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Assumptions about later-life travel and their implications: pushing people around?



Taking four assumptions in turn, this review article considers some of the lenses through which researchers might look at later-life leisure travel and the implications of adopting each of them. First, we consider the ‘active ageing’ agenda and what this means for how leisure travel may be thought about in academia and beyond. Second, we turn to studies underpinned by worries about the appetite for significant consumption thought to typify the ‘baby-boomer’ generation and question whether these studies could inadvertently be promoting the very future they hope to avoid. Third, we explore how research on the benefits of everyday ‘mobility’ in later life may have morphed into a more general belief about the value of travel in older age. Finally, we reflect on how relevant studies of tourism are often underpinned by an argument about the financial rewards that now await those ready to target the older traveller. Our overall contention is that, though for different reasons, all four could be serving to encourage more later-life travel. Whilst for some this prospect is not at all troubling, the spectre of adverse energy demand consequences leads us to explore a more critical view.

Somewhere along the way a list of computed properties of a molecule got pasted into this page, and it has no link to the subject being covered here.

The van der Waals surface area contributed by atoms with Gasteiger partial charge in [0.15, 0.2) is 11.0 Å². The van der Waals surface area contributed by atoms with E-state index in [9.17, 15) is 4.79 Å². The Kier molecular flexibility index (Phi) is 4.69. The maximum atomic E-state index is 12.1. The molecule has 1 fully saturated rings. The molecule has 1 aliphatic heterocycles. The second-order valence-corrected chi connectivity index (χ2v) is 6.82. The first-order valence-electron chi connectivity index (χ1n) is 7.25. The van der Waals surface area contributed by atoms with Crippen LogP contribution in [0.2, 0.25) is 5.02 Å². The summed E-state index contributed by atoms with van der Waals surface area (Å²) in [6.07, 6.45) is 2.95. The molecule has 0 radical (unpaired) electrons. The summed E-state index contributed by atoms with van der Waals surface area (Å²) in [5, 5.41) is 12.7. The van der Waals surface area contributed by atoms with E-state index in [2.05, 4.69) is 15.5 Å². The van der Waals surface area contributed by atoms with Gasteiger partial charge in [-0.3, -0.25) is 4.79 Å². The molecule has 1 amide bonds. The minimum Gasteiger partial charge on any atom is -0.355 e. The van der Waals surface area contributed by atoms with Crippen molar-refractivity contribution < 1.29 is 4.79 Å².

Corresponding author

Address for correspondence: Russell Hitchings, Department of Geography, University College London, Gower Street, London WC1E 6BT, UK E-mail:


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